Skrip - tyur' - i - ent: adj. Possessing the violent desire to write.


#140 In which our hero discusses his muse.

This is the Minstrel:

He may appear to be carved from the finest of hardwoods, but oh no! No, sir, this amazing relic is 100% plastic resin.

This objet d’art used to hang above the couch in the family room when I was growing up. I must mention that the family room was covered in wood paneling, creating a combination that only now as an adult do I appreciate for its full awesomeness.

I have fond memories of playing with this thing as a kid. It was my own Mt. Rushmore for legions of G.I. Joes, Star Wars guys and various and sundry action figures who were forever climbing it’s treacherous and wind-swept surface to recover rare gems or finally put the tyranny of Dark Vader to an end. It’s amazing that I never tore this thing off the wall. Then again, if I had, it’s not like it would have broken.

Finally my parents, in a fit of good taste, took him down and banished him to the basement. Where he spent many long and lonely years.

Until I rediscovered him. I had finished college and was moving into an apartment with my girlfriend, and was home picking through the basement for stuff for my new place. I asked mom if I could have the Minstrel (who, oddly enough, calls him “The Troubadour”), and she reluctantly parted with him. And when I say “reluctantly,” I mean, “she couldn’t get him out of the house quickly enough.”

The Minstrel found a home on my wall for several years. To say that my then-girlfriend’s interior decorating talents were… lacking … is putting it mildly. I still remember a particularly horrible Brothers Hildebrant print featuring a unicorn and a waterfall. But look, I put up the freaking Minstrel, so I’m not saying my taste was any better.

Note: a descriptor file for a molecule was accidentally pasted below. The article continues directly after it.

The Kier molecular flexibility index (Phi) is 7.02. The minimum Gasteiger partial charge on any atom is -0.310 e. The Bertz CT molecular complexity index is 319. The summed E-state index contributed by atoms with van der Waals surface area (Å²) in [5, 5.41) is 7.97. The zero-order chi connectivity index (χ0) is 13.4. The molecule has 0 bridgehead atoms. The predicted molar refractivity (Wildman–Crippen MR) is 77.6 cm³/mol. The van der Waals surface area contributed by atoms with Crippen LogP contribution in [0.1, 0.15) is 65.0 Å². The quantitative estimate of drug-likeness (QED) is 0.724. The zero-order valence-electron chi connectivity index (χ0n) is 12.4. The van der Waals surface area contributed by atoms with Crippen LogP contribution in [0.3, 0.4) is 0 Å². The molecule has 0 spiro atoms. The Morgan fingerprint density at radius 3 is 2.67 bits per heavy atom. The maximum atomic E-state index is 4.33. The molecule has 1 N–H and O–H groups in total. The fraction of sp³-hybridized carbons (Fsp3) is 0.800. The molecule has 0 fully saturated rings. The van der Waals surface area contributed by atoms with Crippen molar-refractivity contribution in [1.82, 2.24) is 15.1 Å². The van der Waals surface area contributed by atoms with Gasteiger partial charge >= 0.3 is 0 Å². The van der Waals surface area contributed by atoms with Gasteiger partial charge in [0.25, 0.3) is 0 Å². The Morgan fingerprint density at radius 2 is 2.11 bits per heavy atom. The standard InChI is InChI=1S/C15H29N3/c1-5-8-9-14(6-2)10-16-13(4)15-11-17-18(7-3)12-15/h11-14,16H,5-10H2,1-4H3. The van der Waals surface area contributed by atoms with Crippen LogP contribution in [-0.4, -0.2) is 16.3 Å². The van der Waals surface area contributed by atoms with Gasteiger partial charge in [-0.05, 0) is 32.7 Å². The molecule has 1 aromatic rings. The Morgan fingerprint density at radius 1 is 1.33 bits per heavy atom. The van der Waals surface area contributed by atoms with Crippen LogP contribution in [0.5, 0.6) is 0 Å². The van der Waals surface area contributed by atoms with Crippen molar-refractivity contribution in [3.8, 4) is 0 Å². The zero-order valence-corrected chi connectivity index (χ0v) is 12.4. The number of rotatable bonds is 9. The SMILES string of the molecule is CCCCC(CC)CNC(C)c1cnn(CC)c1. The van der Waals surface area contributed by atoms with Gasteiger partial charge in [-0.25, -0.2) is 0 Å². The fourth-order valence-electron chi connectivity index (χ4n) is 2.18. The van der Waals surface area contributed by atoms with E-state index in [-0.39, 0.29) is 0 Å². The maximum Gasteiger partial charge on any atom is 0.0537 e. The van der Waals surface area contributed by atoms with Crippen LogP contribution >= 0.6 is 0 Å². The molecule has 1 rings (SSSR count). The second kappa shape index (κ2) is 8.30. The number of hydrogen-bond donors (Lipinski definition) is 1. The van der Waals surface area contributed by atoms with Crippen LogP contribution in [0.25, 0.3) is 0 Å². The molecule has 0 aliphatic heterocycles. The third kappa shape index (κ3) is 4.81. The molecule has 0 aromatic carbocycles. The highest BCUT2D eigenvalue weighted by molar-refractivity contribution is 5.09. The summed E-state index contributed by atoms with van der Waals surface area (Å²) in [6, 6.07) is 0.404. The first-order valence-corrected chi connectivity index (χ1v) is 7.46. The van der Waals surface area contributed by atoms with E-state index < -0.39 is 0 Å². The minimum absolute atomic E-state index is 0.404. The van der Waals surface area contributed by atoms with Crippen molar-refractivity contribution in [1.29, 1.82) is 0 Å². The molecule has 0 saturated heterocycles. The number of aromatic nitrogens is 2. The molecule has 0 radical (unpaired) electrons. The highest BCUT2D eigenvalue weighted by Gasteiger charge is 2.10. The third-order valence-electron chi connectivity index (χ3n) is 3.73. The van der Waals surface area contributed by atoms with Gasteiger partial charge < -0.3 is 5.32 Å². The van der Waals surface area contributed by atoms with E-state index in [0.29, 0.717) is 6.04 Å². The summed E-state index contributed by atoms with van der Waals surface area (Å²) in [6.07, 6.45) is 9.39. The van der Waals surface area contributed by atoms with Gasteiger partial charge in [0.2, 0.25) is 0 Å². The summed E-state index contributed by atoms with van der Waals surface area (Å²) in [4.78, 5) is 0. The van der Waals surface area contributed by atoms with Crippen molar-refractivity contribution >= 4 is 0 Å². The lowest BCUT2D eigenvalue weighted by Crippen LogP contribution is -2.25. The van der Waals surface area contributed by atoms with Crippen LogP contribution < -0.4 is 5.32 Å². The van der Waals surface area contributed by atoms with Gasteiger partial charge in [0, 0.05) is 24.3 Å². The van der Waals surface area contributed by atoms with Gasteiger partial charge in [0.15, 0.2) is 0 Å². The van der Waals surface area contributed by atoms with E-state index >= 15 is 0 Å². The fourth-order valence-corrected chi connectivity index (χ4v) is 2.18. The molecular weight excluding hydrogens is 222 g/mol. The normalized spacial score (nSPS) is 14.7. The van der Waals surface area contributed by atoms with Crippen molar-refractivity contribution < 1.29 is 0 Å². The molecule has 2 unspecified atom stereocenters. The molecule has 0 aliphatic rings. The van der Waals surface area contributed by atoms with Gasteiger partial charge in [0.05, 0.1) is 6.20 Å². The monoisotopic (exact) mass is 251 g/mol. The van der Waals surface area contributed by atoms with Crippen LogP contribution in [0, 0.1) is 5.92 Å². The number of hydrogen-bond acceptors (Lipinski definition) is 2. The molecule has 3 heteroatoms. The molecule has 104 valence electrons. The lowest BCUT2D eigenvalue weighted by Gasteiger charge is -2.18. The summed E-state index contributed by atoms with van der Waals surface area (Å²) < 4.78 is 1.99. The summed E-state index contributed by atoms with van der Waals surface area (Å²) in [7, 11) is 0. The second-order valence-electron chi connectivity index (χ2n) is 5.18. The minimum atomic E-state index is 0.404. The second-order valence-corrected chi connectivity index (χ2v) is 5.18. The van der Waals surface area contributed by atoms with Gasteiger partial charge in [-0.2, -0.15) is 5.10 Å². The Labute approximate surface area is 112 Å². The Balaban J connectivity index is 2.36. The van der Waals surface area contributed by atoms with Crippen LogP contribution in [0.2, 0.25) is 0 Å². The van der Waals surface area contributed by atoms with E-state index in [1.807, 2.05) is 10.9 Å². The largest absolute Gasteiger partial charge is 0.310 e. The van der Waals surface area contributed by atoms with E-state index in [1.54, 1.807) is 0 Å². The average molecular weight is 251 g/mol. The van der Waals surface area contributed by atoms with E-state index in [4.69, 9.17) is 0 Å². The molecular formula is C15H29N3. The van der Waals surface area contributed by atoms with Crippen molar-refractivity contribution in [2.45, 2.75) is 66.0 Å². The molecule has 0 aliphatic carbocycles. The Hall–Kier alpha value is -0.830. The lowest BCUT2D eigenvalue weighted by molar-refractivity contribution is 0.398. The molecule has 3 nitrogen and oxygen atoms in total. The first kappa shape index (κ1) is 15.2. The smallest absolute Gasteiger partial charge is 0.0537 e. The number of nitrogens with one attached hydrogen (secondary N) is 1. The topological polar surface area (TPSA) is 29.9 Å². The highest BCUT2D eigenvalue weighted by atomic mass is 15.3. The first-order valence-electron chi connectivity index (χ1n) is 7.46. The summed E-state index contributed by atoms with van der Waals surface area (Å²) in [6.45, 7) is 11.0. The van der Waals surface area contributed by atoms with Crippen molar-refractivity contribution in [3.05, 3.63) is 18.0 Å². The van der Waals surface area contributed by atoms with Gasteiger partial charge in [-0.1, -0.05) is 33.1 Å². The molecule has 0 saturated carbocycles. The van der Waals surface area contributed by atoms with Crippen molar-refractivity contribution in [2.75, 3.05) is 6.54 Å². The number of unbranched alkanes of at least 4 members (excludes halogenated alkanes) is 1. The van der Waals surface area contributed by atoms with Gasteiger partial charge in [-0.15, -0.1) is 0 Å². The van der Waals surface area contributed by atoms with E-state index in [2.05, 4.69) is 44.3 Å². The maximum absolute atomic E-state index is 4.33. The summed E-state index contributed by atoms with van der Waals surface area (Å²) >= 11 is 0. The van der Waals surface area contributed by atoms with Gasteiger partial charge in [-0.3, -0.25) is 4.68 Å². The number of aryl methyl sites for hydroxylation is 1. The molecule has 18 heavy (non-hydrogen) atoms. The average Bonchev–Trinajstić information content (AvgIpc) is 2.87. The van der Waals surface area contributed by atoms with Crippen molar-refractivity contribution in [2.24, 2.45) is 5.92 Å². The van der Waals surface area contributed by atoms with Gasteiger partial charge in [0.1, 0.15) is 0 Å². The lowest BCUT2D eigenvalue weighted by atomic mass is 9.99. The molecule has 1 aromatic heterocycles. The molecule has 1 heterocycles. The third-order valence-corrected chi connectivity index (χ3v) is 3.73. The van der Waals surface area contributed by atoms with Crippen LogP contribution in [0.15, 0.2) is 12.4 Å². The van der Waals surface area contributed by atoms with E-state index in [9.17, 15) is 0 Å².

When I moved in with The Scientist she made it pretty clear that the Minstrel was not to grace any wall in her house. Being that the mortgage lacked my name, I didn’t really have room to argue. But, it became a moot point when I took this plastic prize into work and hung him proudly in my office.

People have a strange reaction to the Minstrel. Most are cautious at first, not being sure if I think he is a work or art or a kitschy throw-back. Then they want to know why I hung it on my wall. “He is my muse,” I answer.

Sadly, I lost that job and didn’t have an office for years. I considered bringing him into my office at the junk mail place… but I just couldn’t. Not only because my douche-bag boss would never appreciate the humor, but because, in my mind, bringing in the Minstrel is making a commitment. I like it here, is what I’m saying.

So finally, after languishing in the basement (during the move to the new house, one of my friends hung up the Minstrel in the living room. When The Scientist finally saw him, she said in a slightly alarmed voice, “Um, is that were you’re hanging that?” He was again banished to the basement thereafter) for far too long, the Minstrel is again in his proper place: hanging on the wall behind my office chair, where he looks down at me with his soulful eyes, as if to say, get back to work, slacker!


Blogger dressagemom said...

Soulful eyes? Have you looked at those eyes? Man, are they creepy! The pupils are carved out pits of blackness and doom that seem to whisper

3:15 PM

Blogger craig said...

SHHH! He's right behind me...!

4:11 PM

Anonymous Eileen said...

Great thanks. I was going to write this nice comment about how if you like it no big deal- but now having read the other comments I'm going to have zombie muse dreams. brains....

12:44 AM

Blogger craig said...

Zombie muse!

9:00 AM

Anonymous Zombie Muse said...

I will eat your brains if you don't stop mocking me.

Yes Craig, I figured out how to climb down off the wall and type.


7:22 PM


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